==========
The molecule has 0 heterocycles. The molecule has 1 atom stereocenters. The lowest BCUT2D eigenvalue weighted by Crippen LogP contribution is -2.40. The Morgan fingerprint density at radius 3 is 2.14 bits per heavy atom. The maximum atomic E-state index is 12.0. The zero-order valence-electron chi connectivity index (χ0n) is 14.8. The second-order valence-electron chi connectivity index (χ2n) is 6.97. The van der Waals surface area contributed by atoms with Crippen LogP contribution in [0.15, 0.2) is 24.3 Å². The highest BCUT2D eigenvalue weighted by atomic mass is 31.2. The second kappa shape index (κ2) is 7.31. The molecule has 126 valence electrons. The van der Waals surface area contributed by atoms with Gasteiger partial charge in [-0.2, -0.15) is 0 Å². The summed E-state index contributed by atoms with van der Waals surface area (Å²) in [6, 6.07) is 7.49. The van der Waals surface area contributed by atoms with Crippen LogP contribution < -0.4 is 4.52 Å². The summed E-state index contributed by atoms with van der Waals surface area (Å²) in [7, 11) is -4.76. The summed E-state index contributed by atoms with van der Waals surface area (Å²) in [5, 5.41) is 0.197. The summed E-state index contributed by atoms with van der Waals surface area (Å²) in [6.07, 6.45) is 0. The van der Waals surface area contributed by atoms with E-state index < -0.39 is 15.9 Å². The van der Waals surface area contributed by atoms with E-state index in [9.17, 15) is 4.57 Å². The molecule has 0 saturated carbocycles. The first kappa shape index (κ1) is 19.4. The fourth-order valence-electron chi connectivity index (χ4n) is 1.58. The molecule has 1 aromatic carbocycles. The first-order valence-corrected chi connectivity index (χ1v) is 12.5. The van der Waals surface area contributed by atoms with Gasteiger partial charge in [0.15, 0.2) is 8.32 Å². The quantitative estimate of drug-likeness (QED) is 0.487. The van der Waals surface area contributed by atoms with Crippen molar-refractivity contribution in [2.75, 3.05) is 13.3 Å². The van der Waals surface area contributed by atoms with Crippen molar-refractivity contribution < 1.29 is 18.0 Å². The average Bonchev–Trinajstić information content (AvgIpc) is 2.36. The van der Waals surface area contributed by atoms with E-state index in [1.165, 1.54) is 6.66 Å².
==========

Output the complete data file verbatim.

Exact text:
The molecule has 0 heterocycles. The molecule has 1 atom stereocenters. The lowest BCUT2D eigenvalue weighted by Crippen LogP contribution is -2.40. The Morgan fingerprint density at radius 3 is 2.14 bits per heavy atom. The maximum atomic E-state index is 12.0. The zero-order valence-electron chi connectivity index (χ0n) is 14.8. The second-order valence-electron chi connectivity index (χ2n) is 6.97. The van der Waals surface area contributed by atoms with Crippen LogP contribution in [0.15, 0.2) is 24.3 Å². The highest BCUT2D eigenvalue weighted by atomic mass is 31.2. The second kappa shape index (κ2) is 7.31. The molecule has 126 valence electrons. The van der Waals surface area contributed by atoms with Gasteiger partial charge in [-0.2, -0.15) is 0 Å². The summed E-state index contributed by atoms with van der Waals surface area (Å²) in [6, 6.07) is 7.49. The van der Waals surface area contributed by atoms with Crippen LogP contribution < -0.4 is 4.52 Å². The summed E-state index contributed by atoms with van der Waals surface area (Å²) in [7, 11) is -4.76. The summed E-state index contributed by atoms with van der Waals surface area (Å²) in [5, 5.41) is 0.197. The summed E-state index contributed by atoms with van der Waals surface area (Å²) in [6.07, 6.45) is 0. The van der Waals surface area contributed by atoms with E-state index < -0.39 is 15.9 Å². The van der Waals surface area contributed by atoms with E-state index in [9.17, 15) is 4.57 Å². The molecule has 0 saturated carbocycles. The first kappa shape index (κ1) is 19.4. The fourth-order valence-electron chi connectivity index (χ4n) is 1.58. The molecule has 1 aromatic carbocycles. The first-order valence-corrected chi connectivity index (χ1v) is 12.5. The van der Waals surface area contributed by atoms with Gasteiger partial charge in [0.15, 0.2) is 8.32 Å². The quantitative estimate of drug-likeness (QED) is 0.487. The van der Waals surface area contributed by atoms with Crippen molar-refractivity contribution in [2.75, 3.05) is 13.3 Å². The van der Waals surface area contributed by atoms with Crippen molar-refractivity contribution < 1.29 is 18.0 Å². The average Bonchev–Trinajstić information content (AvgIpc) is 2.36. The van der Waals surface area contributed by atoms with E-state index in [1.165, 1.54) is 6.66 Å².